a bit about me
I am a self-taught photographer who has been living and working in Africa for almost 35 years now, with long stays in Somalia, West Africa and Tanzania. I started out as an agricultural engineer but became a full-time professional photographer in 1992. I have since shot numerous stories for all sorts of magazines, including the Sunday Times Magazine, National Geographic, GEO, the Smithsonian and Paris-Match.
I have a special interest in anthropology and ethnography, something that – I hope – has helped me capture the essence of my subjects. In the past most of my stories where about rare traditions that somehow linked man and wildlife or nature, but Africa has changed a lot in the last few decades and unfortunately most of these traditions have now disappeared. My recent work has therefore been more personal and contemplative and less focused on narrative picture stories meant for magazines. In fact, today my interest lies in the convergence between art and documentary photography. I have also moved away from color photography and now only shoot in black and white.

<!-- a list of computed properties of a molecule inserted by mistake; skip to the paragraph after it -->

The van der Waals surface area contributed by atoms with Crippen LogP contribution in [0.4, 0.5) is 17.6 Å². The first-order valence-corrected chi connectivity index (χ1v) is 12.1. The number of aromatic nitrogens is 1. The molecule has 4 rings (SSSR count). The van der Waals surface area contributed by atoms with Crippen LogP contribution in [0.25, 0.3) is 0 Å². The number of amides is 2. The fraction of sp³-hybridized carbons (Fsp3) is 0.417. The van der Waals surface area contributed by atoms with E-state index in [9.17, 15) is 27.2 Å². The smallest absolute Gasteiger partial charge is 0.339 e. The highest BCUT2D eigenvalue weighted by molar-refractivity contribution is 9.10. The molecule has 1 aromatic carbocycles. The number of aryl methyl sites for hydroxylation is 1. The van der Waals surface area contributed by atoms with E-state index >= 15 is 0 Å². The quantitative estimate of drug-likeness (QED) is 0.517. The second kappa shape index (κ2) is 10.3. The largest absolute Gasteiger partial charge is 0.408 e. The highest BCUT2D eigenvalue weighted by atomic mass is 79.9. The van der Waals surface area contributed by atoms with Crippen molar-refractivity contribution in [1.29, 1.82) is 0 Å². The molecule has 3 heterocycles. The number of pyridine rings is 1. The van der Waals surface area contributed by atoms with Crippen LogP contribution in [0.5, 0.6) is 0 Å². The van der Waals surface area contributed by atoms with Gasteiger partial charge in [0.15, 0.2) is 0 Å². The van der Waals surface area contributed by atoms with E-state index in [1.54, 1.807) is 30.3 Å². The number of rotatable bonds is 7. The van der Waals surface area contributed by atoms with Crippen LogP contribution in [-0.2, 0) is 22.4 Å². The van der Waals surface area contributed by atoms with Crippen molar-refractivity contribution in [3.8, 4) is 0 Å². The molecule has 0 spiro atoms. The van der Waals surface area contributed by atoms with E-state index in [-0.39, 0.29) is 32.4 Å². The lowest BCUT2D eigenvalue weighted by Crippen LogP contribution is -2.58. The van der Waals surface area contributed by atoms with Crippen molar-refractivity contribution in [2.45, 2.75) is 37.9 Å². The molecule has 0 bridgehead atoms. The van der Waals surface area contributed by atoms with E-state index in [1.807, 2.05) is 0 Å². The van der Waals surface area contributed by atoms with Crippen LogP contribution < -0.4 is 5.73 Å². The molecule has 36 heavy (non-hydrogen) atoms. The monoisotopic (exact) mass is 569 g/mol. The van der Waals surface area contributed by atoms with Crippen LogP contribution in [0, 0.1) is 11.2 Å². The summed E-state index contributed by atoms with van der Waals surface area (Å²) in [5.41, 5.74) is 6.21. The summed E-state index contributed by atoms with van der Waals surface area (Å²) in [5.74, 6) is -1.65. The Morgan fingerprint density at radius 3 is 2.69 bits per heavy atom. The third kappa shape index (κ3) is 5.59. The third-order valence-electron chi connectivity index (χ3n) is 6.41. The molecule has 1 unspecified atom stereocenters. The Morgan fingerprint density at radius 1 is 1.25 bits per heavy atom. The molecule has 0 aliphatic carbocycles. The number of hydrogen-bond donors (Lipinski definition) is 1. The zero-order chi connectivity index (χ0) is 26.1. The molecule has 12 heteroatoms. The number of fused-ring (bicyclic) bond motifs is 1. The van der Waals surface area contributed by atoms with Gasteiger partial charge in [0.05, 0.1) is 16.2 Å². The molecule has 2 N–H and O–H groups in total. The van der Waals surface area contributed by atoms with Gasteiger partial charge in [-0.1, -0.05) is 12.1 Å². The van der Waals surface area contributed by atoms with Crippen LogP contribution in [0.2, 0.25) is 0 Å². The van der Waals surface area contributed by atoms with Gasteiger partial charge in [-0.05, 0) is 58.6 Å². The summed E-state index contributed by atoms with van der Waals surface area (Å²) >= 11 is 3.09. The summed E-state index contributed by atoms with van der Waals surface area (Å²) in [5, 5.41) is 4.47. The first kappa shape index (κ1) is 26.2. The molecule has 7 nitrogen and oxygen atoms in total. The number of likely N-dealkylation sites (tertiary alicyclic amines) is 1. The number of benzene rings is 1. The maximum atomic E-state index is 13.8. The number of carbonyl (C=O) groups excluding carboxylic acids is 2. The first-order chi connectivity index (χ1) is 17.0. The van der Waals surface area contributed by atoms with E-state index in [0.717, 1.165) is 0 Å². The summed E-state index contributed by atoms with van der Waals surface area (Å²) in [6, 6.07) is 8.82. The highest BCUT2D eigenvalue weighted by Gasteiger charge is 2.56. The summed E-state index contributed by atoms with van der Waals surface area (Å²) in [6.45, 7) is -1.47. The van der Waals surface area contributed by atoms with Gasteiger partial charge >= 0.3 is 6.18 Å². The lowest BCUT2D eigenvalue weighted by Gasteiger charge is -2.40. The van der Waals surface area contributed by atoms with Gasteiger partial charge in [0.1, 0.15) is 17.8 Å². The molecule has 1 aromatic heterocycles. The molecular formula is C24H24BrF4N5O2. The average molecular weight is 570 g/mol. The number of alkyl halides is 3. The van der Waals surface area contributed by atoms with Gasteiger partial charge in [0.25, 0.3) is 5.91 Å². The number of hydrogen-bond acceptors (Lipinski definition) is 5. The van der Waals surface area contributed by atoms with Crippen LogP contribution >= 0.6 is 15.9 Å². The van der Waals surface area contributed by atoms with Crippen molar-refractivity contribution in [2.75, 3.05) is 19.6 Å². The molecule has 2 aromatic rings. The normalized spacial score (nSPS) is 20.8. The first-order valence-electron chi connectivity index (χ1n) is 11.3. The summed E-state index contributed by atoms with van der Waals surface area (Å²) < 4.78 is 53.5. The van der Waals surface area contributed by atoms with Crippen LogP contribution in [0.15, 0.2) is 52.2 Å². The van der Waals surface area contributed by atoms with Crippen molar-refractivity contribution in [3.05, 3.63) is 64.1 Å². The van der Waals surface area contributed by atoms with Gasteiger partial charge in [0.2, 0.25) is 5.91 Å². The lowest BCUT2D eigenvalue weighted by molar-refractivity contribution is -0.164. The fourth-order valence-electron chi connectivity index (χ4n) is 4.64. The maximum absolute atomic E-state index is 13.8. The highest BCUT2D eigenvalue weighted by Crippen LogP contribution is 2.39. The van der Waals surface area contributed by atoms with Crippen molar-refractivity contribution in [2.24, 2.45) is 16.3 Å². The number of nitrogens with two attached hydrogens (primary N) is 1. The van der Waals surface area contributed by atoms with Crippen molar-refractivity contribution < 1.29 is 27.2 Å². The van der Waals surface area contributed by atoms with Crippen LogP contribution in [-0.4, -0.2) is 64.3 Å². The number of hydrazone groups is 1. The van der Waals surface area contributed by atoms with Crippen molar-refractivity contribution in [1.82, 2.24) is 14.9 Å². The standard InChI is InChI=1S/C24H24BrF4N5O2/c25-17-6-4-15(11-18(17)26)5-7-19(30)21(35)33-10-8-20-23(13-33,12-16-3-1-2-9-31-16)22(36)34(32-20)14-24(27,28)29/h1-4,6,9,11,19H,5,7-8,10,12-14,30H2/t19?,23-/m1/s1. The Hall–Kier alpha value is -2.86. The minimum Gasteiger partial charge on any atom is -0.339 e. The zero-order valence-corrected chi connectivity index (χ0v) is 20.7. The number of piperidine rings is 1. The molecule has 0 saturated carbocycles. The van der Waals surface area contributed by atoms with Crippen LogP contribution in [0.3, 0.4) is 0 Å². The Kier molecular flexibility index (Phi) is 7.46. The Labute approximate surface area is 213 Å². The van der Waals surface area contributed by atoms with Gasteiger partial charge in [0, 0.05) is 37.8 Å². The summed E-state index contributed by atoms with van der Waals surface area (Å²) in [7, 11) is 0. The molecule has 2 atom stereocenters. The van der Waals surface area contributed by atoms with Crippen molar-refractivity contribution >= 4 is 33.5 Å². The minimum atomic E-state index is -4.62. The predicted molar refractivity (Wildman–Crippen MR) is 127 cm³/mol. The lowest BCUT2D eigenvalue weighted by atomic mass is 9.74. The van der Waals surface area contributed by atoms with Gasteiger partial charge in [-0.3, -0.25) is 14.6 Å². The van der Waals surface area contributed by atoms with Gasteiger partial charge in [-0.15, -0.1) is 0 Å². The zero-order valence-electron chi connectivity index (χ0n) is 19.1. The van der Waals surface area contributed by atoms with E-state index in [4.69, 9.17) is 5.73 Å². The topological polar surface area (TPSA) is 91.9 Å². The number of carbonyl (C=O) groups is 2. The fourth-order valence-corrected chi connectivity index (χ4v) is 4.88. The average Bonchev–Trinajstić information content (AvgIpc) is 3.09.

I have been the recipient of several awards, including a Fuji Award and a World Press Photo Award. My recent work on the Swahili Coast recently obtained 3 Honorable Mentions at the Monochrome Awards (USA); won the 2nd Prize (Portfolio category) of the Hamdan International Photography Awards (UAE); won the 2017 Seventh Annual Exposure Photography Awards; won the 2nd Prize of the 2017 IPA International Photography Awards; and was nominated for the Meitar Award.
This work on the Swahili Coast will be featured in my upcoming book “Six Degrees South”, to be released by Contrejour Publishers in September 2018.